The life coach helps the client understand what needs they are meeting by feeling, thinking and behaving in the way that they do. In this way, the client becomes conscious about how their inner and outer worlds inform and create one another.  By learning to be more true to themselves, more purpose driven, resourceful, self-respectful, accountable, clients discover their power to achieve. 

A life coach does not diagnose, but considers the client to be the expert on themselves and their needs. Although we can feel at some times like a complete mystery to ourselves, upon examination we usually hold the keys to our needs, wants, desires. The life coach draws out these insights and employs their training and strategies and experience to guide and to assist.

The life coach and the client are partners. The coach is not the expert but the guide. The life coach values client desires and goals and uses their training and experience to help the client get very clear about them. We do not wait for a big insight to gain momentum and motivation, but take small actions which build incrementally toward the very achievement desired by the client. In this way energy, motivation and momentum are gathered and magnified in an upward spiral of success.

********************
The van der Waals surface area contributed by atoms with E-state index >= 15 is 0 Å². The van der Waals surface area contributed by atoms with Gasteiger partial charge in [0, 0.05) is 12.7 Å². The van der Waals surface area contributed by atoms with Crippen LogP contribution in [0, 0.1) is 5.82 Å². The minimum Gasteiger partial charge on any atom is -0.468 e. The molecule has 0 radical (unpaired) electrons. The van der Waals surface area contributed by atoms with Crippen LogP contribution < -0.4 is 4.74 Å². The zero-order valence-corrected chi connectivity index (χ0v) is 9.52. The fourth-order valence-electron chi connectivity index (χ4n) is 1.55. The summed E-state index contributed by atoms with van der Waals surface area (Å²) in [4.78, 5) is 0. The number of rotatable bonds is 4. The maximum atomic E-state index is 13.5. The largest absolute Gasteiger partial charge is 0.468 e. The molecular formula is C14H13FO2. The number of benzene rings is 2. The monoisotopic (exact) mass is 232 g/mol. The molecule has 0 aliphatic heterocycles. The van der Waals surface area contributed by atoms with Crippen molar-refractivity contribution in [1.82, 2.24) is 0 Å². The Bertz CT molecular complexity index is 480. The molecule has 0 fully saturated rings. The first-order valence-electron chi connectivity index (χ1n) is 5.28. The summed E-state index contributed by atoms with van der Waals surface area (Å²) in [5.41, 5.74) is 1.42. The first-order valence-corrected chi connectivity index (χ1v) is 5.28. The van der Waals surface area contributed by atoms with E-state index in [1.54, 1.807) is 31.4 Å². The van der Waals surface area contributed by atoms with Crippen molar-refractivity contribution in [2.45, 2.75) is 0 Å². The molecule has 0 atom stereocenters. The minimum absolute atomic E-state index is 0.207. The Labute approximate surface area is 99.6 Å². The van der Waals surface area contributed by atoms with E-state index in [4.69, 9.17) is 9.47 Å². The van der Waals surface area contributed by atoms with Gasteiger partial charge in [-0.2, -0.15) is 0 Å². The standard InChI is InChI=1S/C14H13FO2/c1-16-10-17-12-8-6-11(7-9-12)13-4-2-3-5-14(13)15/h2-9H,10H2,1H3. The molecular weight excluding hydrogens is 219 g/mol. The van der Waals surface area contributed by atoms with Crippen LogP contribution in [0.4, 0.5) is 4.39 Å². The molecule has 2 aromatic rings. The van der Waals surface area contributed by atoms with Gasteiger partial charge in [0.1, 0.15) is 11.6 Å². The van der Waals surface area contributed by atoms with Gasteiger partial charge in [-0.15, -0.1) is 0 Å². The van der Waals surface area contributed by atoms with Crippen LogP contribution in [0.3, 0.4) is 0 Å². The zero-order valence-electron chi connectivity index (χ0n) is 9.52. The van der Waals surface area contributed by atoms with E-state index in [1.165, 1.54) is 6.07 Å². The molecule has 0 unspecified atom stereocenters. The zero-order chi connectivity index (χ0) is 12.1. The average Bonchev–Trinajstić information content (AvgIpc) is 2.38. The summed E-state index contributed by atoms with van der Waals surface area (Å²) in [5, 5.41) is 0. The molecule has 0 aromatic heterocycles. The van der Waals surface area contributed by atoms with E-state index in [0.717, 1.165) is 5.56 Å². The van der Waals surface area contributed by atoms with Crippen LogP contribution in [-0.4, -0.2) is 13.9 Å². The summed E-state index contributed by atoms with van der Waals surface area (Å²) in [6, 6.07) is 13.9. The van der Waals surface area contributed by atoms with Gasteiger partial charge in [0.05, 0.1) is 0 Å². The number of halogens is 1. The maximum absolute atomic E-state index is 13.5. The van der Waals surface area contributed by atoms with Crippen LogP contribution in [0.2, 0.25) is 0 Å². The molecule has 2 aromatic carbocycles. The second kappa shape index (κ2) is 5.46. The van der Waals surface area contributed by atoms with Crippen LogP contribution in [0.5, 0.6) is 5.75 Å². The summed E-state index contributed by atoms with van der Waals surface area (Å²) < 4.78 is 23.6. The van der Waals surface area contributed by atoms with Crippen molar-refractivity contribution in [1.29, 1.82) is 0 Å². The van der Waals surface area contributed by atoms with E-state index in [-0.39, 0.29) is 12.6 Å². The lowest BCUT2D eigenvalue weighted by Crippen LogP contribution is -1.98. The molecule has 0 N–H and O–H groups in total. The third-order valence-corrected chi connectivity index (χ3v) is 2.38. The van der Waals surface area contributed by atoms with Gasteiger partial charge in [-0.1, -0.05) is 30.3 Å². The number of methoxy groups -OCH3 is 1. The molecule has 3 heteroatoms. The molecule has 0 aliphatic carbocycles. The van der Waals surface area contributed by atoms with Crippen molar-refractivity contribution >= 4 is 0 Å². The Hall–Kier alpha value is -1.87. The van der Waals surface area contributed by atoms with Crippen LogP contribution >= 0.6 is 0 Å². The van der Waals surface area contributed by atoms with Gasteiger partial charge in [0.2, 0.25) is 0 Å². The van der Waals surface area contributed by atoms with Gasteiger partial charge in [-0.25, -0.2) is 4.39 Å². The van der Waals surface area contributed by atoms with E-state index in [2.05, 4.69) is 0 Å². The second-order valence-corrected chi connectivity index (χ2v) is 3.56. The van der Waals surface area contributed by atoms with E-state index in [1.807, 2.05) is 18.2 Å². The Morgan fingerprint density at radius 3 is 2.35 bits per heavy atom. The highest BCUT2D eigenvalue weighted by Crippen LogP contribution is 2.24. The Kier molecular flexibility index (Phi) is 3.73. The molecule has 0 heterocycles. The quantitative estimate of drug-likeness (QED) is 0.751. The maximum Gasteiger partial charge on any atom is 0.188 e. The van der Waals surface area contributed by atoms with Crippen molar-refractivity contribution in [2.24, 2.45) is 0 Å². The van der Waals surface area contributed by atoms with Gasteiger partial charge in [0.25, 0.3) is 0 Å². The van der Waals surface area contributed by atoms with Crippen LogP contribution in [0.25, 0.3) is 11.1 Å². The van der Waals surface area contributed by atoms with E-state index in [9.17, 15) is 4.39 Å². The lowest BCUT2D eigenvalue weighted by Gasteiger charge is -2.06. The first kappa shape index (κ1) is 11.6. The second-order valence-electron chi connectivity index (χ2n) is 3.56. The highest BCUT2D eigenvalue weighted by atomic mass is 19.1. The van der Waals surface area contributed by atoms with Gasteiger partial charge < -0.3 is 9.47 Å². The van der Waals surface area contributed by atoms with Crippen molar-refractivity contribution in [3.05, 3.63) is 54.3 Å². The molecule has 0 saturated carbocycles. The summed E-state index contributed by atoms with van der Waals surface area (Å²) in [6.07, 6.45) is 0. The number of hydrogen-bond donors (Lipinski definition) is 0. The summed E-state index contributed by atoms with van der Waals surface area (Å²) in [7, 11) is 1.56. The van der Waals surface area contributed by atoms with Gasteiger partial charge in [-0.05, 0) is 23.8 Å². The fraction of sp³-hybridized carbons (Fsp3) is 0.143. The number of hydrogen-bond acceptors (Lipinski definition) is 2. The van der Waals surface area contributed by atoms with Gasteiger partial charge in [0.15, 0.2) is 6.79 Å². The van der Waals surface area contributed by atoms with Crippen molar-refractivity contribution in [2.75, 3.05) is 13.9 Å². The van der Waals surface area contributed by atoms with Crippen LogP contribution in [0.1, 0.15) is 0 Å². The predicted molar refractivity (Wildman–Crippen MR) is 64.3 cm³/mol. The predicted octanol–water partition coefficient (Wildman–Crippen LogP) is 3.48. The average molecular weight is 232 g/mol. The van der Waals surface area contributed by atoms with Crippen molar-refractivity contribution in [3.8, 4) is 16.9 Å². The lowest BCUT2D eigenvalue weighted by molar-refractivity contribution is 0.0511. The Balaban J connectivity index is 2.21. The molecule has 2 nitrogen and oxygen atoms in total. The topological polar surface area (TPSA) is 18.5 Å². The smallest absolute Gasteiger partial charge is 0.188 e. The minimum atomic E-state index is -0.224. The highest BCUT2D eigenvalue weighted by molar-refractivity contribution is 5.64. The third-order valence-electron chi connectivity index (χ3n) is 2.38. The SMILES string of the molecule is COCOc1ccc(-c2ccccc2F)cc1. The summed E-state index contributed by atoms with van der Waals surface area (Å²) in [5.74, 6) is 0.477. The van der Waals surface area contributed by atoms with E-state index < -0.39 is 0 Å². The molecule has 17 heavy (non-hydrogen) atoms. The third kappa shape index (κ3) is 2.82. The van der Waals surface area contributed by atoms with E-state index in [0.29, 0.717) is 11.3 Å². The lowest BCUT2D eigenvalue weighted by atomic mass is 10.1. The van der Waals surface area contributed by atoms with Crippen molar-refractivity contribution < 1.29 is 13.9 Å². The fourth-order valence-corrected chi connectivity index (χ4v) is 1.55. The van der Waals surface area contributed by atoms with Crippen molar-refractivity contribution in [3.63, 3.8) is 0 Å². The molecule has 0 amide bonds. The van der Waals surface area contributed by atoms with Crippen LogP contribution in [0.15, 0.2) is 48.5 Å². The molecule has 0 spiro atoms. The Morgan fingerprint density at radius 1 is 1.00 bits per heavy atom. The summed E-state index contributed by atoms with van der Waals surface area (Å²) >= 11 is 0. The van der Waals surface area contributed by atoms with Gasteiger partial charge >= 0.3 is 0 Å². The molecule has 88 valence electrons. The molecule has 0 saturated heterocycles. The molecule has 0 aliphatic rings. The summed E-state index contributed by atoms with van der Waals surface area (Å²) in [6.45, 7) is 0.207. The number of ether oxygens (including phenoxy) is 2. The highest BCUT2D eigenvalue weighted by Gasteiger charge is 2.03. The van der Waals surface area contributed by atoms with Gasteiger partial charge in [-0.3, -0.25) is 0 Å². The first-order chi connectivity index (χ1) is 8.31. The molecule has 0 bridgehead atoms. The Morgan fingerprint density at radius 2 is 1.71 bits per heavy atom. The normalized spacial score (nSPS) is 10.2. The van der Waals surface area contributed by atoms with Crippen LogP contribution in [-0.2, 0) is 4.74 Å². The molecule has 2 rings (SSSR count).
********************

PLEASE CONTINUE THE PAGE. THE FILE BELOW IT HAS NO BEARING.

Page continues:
The life coach, while maintaining healthy boundaries that should inform all relationships, is able to have a relatively casual relationship with the client. The coaches personal life experience is considered an asset to life coaching and is shared when appropriate. 

The life coach is not a scorekeeper or enforcer or expert. Every client has their own pace, their own ability to affect change in their lives. The life coach respects the client’s process and seeks to work with it, providing the level of support, guidance and encouragement that suits a particular client. The client is the leader who does the work and sets the pace. The coach is a guide who understands and supports the client’s vision and who has skills and strategies to share and teach that can help the client’s process along. The life coach helps build momenturm and confidence by celebrating the client’s gifts, talents, successes, new insights and growth.